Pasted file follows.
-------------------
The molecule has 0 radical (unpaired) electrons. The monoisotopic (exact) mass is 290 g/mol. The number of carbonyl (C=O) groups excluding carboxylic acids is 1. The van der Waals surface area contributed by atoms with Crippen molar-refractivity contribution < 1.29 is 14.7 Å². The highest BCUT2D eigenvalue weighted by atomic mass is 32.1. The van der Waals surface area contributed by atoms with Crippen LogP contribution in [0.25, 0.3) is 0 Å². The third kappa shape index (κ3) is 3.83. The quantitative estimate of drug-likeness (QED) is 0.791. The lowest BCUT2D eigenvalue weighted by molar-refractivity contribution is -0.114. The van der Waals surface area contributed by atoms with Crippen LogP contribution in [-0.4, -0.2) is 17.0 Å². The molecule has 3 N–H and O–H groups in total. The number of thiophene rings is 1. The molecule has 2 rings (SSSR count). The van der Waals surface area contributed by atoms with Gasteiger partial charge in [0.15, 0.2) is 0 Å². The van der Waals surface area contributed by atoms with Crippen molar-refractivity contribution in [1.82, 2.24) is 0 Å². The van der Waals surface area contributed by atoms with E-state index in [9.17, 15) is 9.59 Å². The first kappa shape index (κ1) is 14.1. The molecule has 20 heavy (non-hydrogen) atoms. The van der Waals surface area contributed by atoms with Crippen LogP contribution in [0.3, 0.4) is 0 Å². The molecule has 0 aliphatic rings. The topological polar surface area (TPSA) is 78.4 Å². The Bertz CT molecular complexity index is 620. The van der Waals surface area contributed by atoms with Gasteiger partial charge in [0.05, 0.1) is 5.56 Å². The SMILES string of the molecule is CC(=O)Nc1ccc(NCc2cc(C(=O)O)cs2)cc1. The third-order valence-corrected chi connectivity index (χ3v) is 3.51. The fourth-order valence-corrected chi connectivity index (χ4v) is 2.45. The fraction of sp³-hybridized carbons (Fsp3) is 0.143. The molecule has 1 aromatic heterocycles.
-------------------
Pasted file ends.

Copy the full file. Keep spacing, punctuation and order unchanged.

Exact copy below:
The molecule has 0 radical (unpaired) electrons. The monoisotopic (exact) mass is 290 g/mol. The number of carbonyl (C=O) groups excluding carboxylic acids is 1. The van der Waals surface area contributed by atoms with Crippen molar-refractivity contribution < 1.29 is 14.7 Å². The highest BCUT2D eigenvalue weighted by atomic mass is 32.1. The van der Waals surface area contributed by atoms with Crippen LogP contribution in [0.25, 0.3) is 0 Å². The third kappa shape index (κ3) is 3.83. The quantitative estimate of drug-likeness (QED) is 0.791. The lowest BCUT2D eigenvalue weighted by molar-refractivity contribution is -0.114. The van der Waals surface area contributed by atoms with Crippen LogP contribution in [-0.4, -0.2) is 17.0 Å². The molecule has 3 N–H and O–H groups in total. The number of thiophene rings is 1. The molecule has 2 rings (SSSR count). The van der Waals surface area contributed by atoms with Gasteiger partial charge in [0.15, 0.2) is 0 Å². The van der Waals surface area contributed by atoms with Crippen molar-refractivity contribution in [1.82, 2.24) is 0 Å². The van der Waals surface area contributed by atoms with E-state index in [9.17, 15) is 9.59 Å². The first kappa shape index (κ1) is 14.1. The molecule has 20 heavy (non-hydrogen) atoms. The van der Waals surface area contributed by atoms with Crippen LogP contribution in [0.3, 0.4) is 0 Å². The molecule has 0 aliphatic rings. The topological polar surface area (TPSA) is 78.4 Å². The Bertz CT molecular complexity index is 620. The van der Waals surface area contributed by atoms with Gasteiger partial charge in [0.05, 0.1) is 5.56 Å². The SMILES string of the molecule is CC(=O)Nc1ccc(NCc2cc(C(=O)O)cs2)cc1. The third-order valence-corrected chi connectivity index (χ3v) is 3.51. The fourth-order valence-corrected chi connectivity index (χ4v) is 2.45. The fraction of sp³-hybridized carbons (Fsp3) is 0.143. The molecule has 1 aromatic heterocycles.